Sunday, June 21, 2020

Coasting, an album in progress

Hey all,

I've been keen for a while now to share some work in progress: an album I started on during the spring/summer last year titled coasting. The two songs I'm sharing now are for the most part finished. Compositionally, I might change one or two things before release, and mixing wise they still have a ways to go, but they're in a pretty good state now.

I wanted to share these tunes to write a little bit about the process that went into writing and recording them. My normal songwriting workflow is highly DAW based: I will generally write single sections of a song and piece them together in a non-linear fashion. Often times I will have a verse of a song fully written and recorded before I start another. On the other hand, this album is being written on my 16 track, which has gotten me to focus on writing fully fleshed out songs before I even consider recording.

I realise for most, this second workflow is probably commonplace, but my roots of electronic music production have ingrained this non-linear way of working into me. I find this has good and bad sides. Its much easier to create harsh shifts in atmosphere when the writing processes of each section is so disconnected from each other, however this can also be a curse when you want to make a single cohesive song.

Either way, I'm not going to be giving up my usual workflow, but I will be using this newer workflow more now. It gets me in a different headspace, and I find that I associate this style of writing with a much more active workflow (as opposed to a passive songwriting workflow, I might get into this more in another post)

And here are the tunes...

The sun


(I apologise about the media player for these two tunes. I was having trouble embedding the audio into the site. I'm currently looking at solutions, and I'll update these links once I've found something)

I found getting the tone of the instruments right at the recording stage to be fairly important with these compositions. As it would be with most music I presume, but I found it applied more to this than some of my other work. Additionally, working on tape added yet another layer to this. When working in the DAW your able to customize your sound to nearly infinite extents (amp sims, synths) whereas here, its best to get the tone right to begin with (and honestly this mentality should apply to working in a DAW as well, but I just find that you always have a bit of extra leeway in digital). Again, thinking ahead is key, as on both these tracks I found mixing the huge fuckoff distortion to be quite a challenge.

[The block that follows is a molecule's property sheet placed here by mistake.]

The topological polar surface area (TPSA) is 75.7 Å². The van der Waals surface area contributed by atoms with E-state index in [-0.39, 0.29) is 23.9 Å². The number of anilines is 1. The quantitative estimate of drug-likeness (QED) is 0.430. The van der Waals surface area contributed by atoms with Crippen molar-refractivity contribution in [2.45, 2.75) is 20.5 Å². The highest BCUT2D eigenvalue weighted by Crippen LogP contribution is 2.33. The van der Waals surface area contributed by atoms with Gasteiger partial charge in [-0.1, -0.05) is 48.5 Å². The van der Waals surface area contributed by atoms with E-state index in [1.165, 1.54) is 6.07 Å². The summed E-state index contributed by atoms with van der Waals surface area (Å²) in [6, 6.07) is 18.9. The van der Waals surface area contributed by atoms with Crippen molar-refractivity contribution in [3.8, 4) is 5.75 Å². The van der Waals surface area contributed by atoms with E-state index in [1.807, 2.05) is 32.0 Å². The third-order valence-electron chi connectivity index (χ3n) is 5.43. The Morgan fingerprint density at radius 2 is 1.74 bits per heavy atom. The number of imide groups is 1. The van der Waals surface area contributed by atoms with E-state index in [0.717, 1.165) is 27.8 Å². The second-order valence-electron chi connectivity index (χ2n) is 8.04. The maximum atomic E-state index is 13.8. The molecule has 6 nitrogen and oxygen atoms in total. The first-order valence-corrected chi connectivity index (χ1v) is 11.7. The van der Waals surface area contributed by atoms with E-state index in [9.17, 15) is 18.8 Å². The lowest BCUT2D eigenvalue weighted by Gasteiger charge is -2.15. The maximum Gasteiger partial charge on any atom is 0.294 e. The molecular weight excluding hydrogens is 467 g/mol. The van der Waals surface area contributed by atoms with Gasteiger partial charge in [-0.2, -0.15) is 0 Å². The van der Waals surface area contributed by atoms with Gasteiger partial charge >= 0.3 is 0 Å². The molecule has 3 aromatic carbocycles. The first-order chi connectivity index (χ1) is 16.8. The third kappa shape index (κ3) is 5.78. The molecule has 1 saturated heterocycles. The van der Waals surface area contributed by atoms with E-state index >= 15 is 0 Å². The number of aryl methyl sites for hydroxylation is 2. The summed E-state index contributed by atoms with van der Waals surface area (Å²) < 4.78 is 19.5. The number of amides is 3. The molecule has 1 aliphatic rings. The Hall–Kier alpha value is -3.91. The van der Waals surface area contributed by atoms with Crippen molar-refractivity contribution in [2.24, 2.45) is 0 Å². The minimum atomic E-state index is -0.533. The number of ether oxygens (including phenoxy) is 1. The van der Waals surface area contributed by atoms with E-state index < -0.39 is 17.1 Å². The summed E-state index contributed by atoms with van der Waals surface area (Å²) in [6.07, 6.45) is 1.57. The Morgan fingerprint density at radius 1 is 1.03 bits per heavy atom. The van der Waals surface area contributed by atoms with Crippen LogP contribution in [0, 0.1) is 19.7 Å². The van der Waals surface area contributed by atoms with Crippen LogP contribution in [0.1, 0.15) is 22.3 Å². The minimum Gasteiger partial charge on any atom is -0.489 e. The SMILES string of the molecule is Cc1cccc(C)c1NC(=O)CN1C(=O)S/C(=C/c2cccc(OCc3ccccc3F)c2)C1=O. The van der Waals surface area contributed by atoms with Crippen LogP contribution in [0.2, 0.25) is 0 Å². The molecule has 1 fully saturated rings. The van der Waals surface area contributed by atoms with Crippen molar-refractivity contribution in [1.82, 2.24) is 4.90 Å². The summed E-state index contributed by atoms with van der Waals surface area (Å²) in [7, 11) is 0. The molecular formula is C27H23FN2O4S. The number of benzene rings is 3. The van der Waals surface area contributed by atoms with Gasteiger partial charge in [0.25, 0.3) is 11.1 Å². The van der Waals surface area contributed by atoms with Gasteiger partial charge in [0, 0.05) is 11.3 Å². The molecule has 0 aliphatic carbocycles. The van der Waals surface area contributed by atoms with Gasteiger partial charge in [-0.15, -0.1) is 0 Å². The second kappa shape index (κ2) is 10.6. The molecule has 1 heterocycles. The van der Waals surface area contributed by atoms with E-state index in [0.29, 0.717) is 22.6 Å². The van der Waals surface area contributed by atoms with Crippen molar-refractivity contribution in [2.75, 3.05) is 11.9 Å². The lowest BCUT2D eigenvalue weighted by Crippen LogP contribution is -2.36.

For future projects using a similar sonic environment, I'll be putting a lot more thought into the way the instruments can fit together in the composition/recording stage. Shaping more on the way in to save more time down the track. I covered something similar in my Visual songwriting pt 1 post. And while that mainly revolved around the songwriting side of things, I find that a forward-thinking mentality is also very handy when planning out your sonic pallet.

As to exactly what I did for these two tunes, I'll briefly go over it here but I plan on writing a bit of a deeper and more extensive distortion post at some point. For the sun I was just playing my les paul style electric guitar through my pedal board and straight onto tape. While I wasn't recording through an actual amp (I was just using a behringer tube amp pedal), I did have the pedal board routed in parallel to a little practice amp I have, which resulted in some gnarly feedback. Additionally, before this Behringer amp sim I had my guitar routed through a Guyatone Distortion/Chorus pedal then into a DS1, a combo  I've used over the past year for amazing results. The guyatone pedal is largely uncontrolled and messy, with not much high end. Then the DS1 afterwards pulls everything together and brightens up the sound really nicely. A similar setup was used for Towers, except I used my acoustic guitar instead of electric. The sound of this already really bright guitar going through harsh and rude processing results in some overblown and highly aggressive distortion, which was perfect for this tune. Aside from the mentioned pedals, I often use a really short slapback delay, a short room or spring reverb, and some other more creative effects. (one of my favorites being a phaser between the guyatone and ds1) I cant remember the specifics of what I did for these two tunes at this point, but it would be the result of messing around and experimenting with various effects and signal chains, and eventually ending up with a sound which I felt complimented the emotion and vibe of the tune.

On the other hand, the post processing on these guitar tones is a whole other story. I'll probably get into with this distortion post I'm planning. Its amazing how you can really accentuate the tone and feeling of the distortion which really cutting it away to make it more mixable.

Anyway, hope some of my ramblings could be of use to somebody, and I hope yall liked the tunes. I am on track to have this album fully recorded and ready for mixing within two or so months so I'll update whenever necessary.

Peace & love,


1 comment:

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